Commands by denzuko (7)

  • Gets the latest podcast show from from your favorite Podcast. Uses curl and xmlstarlet. Make sure you change out the items between brackets.


    0
    curl -L -s `curl -s [http://podcast.com/show.rss]` | xmlstarlet sel -t -m "//enclosure[1]" -v "@url" -n | head -n 1` | ssh -t [user]@[host] "mpg123 -"
    denzuko · 2010-07-31 00:17:47 0
  • Ever wanted to stream your favorite podcast across the network, well now you can. This command will parse the iTunes enabled podcast and stream the latest episode across the network through ssh encryption. Show Sample Output


    0
    curl -L -s `curl -s http://www.2600.com/oth-broadband.xml` | xmlstarlet sel -t -m "//enclosure[1]" -v "@url" -n | head -n 1` | ssh -t [user]@[host] "mpg123 -"
    denzuko · 2010-07-30 23:20:50 0
  • Stream OGG vorbis over ssh.


    2
    ssh [user]@[host] "ogg123 -" < [podcast].ogg
    denzuko · 2010-07-30 22:10:22 0
  • From time to time one forgets either thier gpg key or other passphrases. This can be very problematic in most cases. But luckily there's this script. Its based off of pwsafe which is a unix commandline program that manages encrypted password databases. For more info on pwsafe visit, http://nsd.dyndns.org/pwsafe/. What this script does is it will help you store all your passphrases for later on and allow you to copy it to your clipboard so you can just paste it in, all with one password. Pretty neat no? You can find future releases of this and many more scripts at The Teachings of Master Denzuko - denzuko.wordpress.com. Show Sample Output


    0
    pwsafe -qa "gpg keys"."$(finger `whoami` | grep Name | awk '{ print $4" "$5 }')"
    denzuko · 2009-05-07 14:49:56 0
  • While I love gpg and truecrypt there's some times when you just want to edit a file and not worry about keys or having to deal needing extra software on hand. Thus, you can use vim's encrypted file format. For more info on vim's encrypted files visit: http://www.vim.org/htmldoc/editing.html#encryption Show Sample Output


    86
    vim -x <FILENAME>
    denzuko · 2009-05-05 23:24:17 6
  • This is the alias command that I discussed in my prior release which you can add to your ~/.bashrc. This command asks for the station name and then connects to somafm, Great for those who have linux home entertainment boxes and ssh enabled on them, just for the CLI fiends out there ( I know I'm one of them ;) You can find future releases of this and many more scripts at the teachings of master denzuko - denzuko.co.cc.


    -2
    alias somafm='read -p "Which station? "; mplayer --reallyquiet -vo none -ao sdl http://somafm.com/startstream=${REPLY}.pls'
    denzuko · 2009-05-05 12:13:46 0
  • This command asks for the station name and then connects to somafm, Great for those who have linux home entertainment boxes and ssh enabled on them, just for the CLI fiends out there ( I know I'm one of them ;) Also, don't forget to add this as alias(ie alias somafm="read -p 'Which Station? "; mplayer --reallyquite -vo none -ao sdl


    11
    read -p "Which station? "; mplayer --reallyquiet -vo none -ao sdl http://somafm.com/startstream=${REPLY}.pls
    denzuko · 2009-05-04 00:26:19 8

What's this?

commandlinefu.com is the place to record those command-line gems that you return to again and again. That way others can gain from your CLI wisdom and you from theirs too. All commands can be commented on, discussed and voted up or down.

Share Your Commands


Check These Out

Count lines using wc.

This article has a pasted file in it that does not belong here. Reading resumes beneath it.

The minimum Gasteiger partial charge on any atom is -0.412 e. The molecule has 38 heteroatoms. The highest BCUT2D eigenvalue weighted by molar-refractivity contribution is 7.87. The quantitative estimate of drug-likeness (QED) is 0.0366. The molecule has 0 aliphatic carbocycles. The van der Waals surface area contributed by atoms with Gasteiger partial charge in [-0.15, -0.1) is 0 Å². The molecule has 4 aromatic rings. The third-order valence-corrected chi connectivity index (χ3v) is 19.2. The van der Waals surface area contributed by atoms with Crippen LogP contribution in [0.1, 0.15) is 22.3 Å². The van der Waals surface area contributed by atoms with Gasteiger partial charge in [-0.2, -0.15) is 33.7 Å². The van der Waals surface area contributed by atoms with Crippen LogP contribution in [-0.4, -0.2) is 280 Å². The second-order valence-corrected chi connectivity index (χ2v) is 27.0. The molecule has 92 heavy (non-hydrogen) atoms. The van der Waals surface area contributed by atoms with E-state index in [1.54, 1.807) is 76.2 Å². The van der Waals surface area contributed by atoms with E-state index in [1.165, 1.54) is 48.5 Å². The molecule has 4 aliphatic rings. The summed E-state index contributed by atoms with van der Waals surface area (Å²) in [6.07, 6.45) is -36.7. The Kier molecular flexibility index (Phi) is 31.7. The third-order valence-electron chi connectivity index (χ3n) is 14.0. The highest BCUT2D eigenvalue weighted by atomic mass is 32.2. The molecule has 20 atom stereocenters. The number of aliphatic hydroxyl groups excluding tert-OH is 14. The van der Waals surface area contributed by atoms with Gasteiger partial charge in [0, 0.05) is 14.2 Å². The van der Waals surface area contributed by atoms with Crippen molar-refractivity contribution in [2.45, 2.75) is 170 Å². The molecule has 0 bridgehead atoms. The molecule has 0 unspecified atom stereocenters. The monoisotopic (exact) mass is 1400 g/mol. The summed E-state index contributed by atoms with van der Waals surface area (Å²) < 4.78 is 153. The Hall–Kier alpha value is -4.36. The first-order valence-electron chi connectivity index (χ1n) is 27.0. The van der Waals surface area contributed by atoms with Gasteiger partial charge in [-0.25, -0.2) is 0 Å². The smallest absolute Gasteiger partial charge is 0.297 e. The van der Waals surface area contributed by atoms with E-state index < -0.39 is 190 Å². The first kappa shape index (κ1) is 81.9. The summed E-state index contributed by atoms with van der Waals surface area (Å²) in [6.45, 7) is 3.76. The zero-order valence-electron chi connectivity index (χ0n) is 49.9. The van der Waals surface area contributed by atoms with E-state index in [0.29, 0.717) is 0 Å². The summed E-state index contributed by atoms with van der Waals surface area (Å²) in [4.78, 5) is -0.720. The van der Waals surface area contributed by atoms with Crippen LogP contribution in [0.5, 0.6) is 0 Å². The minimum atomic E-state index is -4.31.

Random unsigned integer
works at least in bash. returns integer in range 0-32767. range is not as good, but for lots of cases it's good enough.

print file without duplicated lines using awk
This create an array 'a' with wole lines. only one occurrence of each line - Not Get lines ++ !

Bulk install
Like 7172, but much easier.

Show all detected mountable Drives/Partitions/BlockDevices
Yields entries in the form of "/dev/hda1" etc. Use this if you are on a new system and don't know how the storage hardware (ide, sata, scsi, usb - with ever changing descriptors) is connected and which partitions are available. Far better than using "fdisk -l" on guessed device descriptors.

Remove a file whose name begins with a dash ( - ) character
Using the redundant ./ directory information prevents the dash from occurring at the beginning of the filename, and being interpreted as an option of the rm command. Also works using: $ rm -- -filename

Harder, Faster, Stronger SSH clients
We force IPv4, compress the stream, specify the cypher stream to be Blowfish. I suppose you could use aes256-ctr as well for cypher spec. I'm of course leaving out things like master control sessions and such as that may not be available on your shell although that would speed things up as well.

Which processes are listening on a specific port (e.g. port 80)
swap out "80" for your port of interest. Can use port number or named ports e.g. "http"

Calculate days on which Friday the 13th occurs (inspired from the work of the user justsomeguy)
Friday is the 5th day of the week, monday is the 1st. Output may be affected by locale.

Install pip with Proxy
Installs pip packages defining a proxy


Stay in the loop…

Follow the Tweets.

Every new command is wrapped in a tweet and posted to Twitter. Following the stream is a great way of staying abreast of the latest commands. For the more discerning, there are Twitter accounts for commands that get a minimum of 3 and 10 votes - that way only the great commands get tweeted.

» http://twitter.com/commandlinefu
» http://twitter.com/commandlinefu3
» http://twitter.com/commandlinefu10

Subscribe to the feeds.

Use your favourite RSS aggregator to stay in touch with the latest commands. There are feeds mirroring the 3 Twitter streams as well as for virtually every other subset (users, tags, functions,…):

Subscribe to the feed for: